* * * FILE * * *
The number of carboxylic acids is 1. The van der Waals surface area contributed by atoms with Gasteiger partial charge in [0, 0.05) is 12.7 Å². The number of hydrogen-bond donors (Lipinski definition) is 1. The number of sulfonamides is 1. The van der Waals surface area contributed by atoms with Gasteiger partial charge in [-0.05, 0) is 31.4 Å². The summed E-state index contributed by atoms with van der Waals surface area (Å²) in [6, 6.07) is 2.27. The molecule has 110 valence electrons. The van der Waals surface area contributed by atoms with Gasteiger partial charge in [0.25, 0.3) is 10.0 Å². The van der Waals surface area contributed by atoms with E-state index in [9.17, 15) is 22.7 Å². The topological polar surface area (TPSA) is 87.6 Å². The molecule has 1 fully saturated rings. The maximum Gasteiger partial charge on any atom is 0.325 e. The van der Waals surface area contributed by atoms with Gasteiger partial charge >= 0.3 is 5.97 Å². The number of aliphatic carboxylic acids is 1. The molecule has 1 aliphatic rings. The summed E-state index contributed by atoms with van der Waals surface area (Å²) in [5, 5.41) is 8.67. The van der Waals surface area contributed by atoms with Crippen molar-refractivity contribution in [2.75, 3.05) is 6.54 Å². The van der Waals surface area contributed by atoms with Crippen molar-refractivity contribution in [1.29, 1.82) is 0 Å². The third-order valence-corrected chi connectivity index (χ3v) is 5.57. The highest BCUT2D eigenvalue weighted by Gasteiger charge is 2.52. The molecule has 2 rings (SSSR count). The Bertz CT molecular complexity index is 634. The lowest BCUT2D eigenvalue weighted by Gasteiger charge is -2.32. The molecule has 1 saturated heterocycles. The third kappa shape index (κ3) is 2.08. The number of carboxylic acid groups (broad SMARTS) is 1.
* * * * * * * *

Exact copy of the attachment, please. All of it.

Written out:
The number of carboxylic acids is 1. The van der Waals surface area contributed by atoms with Gasteiger partial charge in [0, 0.05) is 12.7 Å². The number of hydrogen-bond donors (Lipinski definition) is 1. The number of sulfonamides is 1. The van der Waals surface area contributed by atoms with Gasteiger partial charge in [-0.05, 0) is 31.4 Å². The summed E-state index contributed by atoms with van der Waals surface area (Å²) in [6, 6.07) is 2.27. The molecule has 110 valence electrons. The van der Waals surface area contributed by atoms with Gasteiger partial charge in [0.25, 0.3) is 10.0 Å². The van der Waals surface area contributed by atoms with E-state index in [9.17, 15) is 22.7 Å². The topological polar surface area (TPSA) is 87.6 Å². The molecule has 1 fully saturated rings. The maximum Gasteiger partial charge on any atom is 0.325 e. The van der Waals surface area contributed by atoms with Gasteiger partial charge >= 0.3 is 5.97 Å². The number of aliphatic carboxylic acids is 1. The molecule has 1 aliphatic rings. The summed E-state index contributed by atoms with van der Waals surface area (Å²) in [5, 5.41) is 8.67. The van der Waals surface area contributed by atoms with Crippen molar-refractivity contribution in [2.75, 3.05) is 6.54 Å². The van der Waals surface area contributed by atoms with Crippen molar-refractivity contribution in [1.29, 1.82) is 0 Å². The third-order valence-corrected chi connectivity index (χ3v) is 5.57. The highest BCUT2D eigenvalue weighted by Gasteiger charge is 2.52. The molecule has 2 rings (SSSR count). The Bertz CT molecular complexity index is 634. The lowest BCUT2D eigenvalue weighted by Gasteiger charge is -2.32. The molecule has 1 saturated heterocycles. The third kappa shape index (κ3) is 2.08. The number of carboxylic acid groups (broad SMARTS) is 1.